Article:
## Announcements

• since there’s been a delay getting project 2 to you, I’ve moved its due date to the 17th
• we’ll be talking about the stuff you’ll be doing for project 2 in class today
• no quiz today so I can catch up
• if you have questions about the quiz answers (which I sent out earlier today) we can talk about them at the break
• last, let’s go over amortized analysis since I kinda messed up the explanation last time
• THANKS, BILLY G
• (the lecture notes from last time have been updated)

## Precedence and associativity

• Operator precedence is “PEMDAS”, basically
1. Parentheses come first, and have the highest precedence.
2. Exponentiation is next.
3. Multiplication and division have the same precedence.
4. Addition and subtraction have the same precedence as well, and are the lowest.
• Precedence tells you where “virtual parentheses” go.
• In 3 + 9 * 4^3
• Exponentiation has the highest precedence, so (4^3) is evaluated first.
• Then comes multiplication, so (9 * (4^3)) is next.
• Finally addition, so the overall expression is the same as (3 + (9 * (4^3))).
• Operator associativity is the direction we evaluate when we have multiple operators of the same precedence in a row.
• In 3 - 4 + 5, we don’t do addition first. + and - have the same precedence.
• So, we go left-to-right. We say addition and subtraction are left-associative (or “left-to-right” if that makes it easier to remember).
• and / are the same.
• But exponentiation, ^, is right-associative. 3^4^5 is interpreted as 3^(4^5).
• To summarize, here is a table of these operators’ precedence and associativity.

Operator Precedence Associativity
( ) 1st left(-to-right)
^ 2nd right(-to-left)
* / 3rd left(-to-right)
+ - 4th left(-to-right)

In the above table, the precedence is listed as 1st, 2nd etc. However when implementing this algorithm, we might represent the precedence as integers where the highest (1st) precedence is the largest integer. This can cause confusion, so I would recommend abstracting this into a separate function, like isHigherPrecedence(a, b) which should say that e.g. * has a higher precedence than + but lower than ^.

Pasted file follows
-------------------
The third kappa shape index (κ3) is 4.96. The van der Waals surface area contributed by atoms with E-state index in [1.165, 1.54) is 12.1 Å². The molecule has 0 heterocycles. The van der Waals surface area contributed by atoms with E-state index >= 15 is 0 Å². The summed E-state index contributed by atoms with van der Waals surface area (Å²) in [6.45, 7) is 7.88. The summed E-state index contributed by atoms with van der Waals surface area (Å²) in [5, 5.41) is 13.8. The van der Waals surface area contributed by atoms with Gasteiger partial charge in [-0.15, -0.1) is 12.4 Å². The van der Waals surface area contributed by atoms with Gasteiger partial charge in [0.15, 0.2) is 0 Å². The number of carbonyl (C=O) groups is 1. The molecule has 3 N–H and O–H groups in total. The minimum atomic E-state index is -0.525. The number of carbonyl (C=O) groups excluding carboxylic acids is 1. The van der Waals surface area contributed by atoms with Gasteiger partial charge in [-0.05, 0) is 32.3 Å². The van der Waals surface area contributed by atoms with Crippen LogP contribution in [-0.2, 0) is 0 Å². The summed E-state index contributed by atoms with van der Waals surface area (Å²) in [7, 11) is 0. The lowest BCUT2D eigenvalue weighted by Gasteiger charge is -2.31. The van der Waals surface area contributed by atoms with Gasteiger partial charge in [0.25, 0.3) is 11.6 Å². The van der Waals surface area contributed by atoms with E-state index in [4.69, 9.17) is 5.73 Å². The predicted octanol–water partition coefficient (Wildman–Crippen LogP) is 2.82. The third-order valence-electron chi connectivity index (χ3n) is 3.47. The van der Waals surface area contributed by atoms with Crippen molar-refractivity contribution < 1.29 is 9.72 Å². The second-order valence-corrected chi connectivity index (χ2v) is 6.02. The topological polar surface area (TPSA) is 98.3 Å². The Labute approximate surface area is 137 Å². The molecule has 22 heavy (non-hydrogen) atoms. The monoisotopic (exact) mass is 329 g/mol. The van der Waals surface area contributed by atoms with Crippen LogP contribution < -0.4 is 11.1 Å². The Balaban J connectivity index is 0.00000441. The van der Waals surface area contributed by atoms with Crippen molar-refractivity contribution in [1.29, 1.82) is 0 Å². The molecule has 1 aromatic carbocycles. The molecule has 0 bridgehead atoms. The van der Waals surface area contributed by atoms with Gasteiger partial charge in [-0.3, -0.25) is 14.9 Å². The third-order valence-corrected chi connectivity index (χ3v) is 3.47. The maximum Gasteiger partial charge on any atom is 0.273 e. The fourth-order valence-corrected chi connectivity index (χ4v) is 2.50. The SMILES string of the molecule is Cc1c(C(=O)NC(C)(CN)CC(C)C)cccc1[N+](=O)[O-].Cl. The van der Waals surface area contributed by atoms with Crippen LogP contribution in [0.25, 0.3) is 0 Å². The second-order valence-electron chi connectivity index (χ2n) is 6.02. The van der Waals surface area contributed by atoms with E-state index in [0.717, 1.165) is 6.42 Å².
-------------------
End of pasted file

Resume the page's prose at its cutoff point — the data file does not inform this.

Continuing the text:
## Infix to Postfix

• Last time we talked about RPN (postfix expressions)
• These are very easy to evaluate with an algorithm.
• But we humans are used to writing infix expressions, where the operators come between the operands
• It’s possible to evaluate infix expressions, but it’s more complicated.
• It would be nice if we could turn a human-friendly infix expression into a computer-friendly postfix expression…
• If we have a table of operator precedences and associativities, an algorithm becomes possible.
• This algorithm takes a sequence of tokens in, and produces the output string.
• A token is sort of the equivalent of a “word” or “punctuation mark”
• So 3, 23590, +, *, number_of_people are all tokens
• We will need a stack to hold operators.
• We will also need an output string to hold the postfix expression being built.
• So here we go.
1. For each token in the input:
• If it is an operand (number, variable), append it to the output string.
• If it is an open bracket, push it onto the stack.
• If it is an operator:
• While the stack is not empty:
• If the top of the stack is an operator of greater or equal precedence:
• Pop that operator from the stack and append it to the output string.

A consequence of this is that: you can never have two operators of the same precedence next to each other on the stack.

• If the top of the stack is an open bracket:
• Break out of the loop.
• Push the new operator onto the stack.
• If it is a close bracket:
• While the stack is not empty:
• If the top of the stack is a non-bracket:
• Pop it and append it to the output string.
• If the top of the stack is the matching open bracket:
• Pop it from the stack and break out of the loop.
2. After all input tokens have been read:
• While the stack is not empty:
• Pop the operator from the stack and append it to the output string.
• Let’s do an example (with only left-associative operators for now…):
• 3 + 4 * x + y - 9 / z
• According to PEMDAS, this is interpreted as ((3 + (4 * x)) + y) - (9 / z)
• The stack and output string will look like this after each token:

I messed up this example originally. This is the correct sequence of steps and output.

3   3
+ + 3
4 + 3 4
* +* 3 4 * > +
x +* 3 4 x
+ + 3 4 x * + pop * and +, push +
y + 3 4 x * + y
- - 3 4 x * + y + - == + so pop +
9 - 3 4 x * + y + 9
/ -/ 3 4 x * + y + 9 / > -
z -/ 3 4 x * + y + 9 z
(end) - 3 4 x * + y + 9 z / start popping
3 4 x * + y + 9 z / -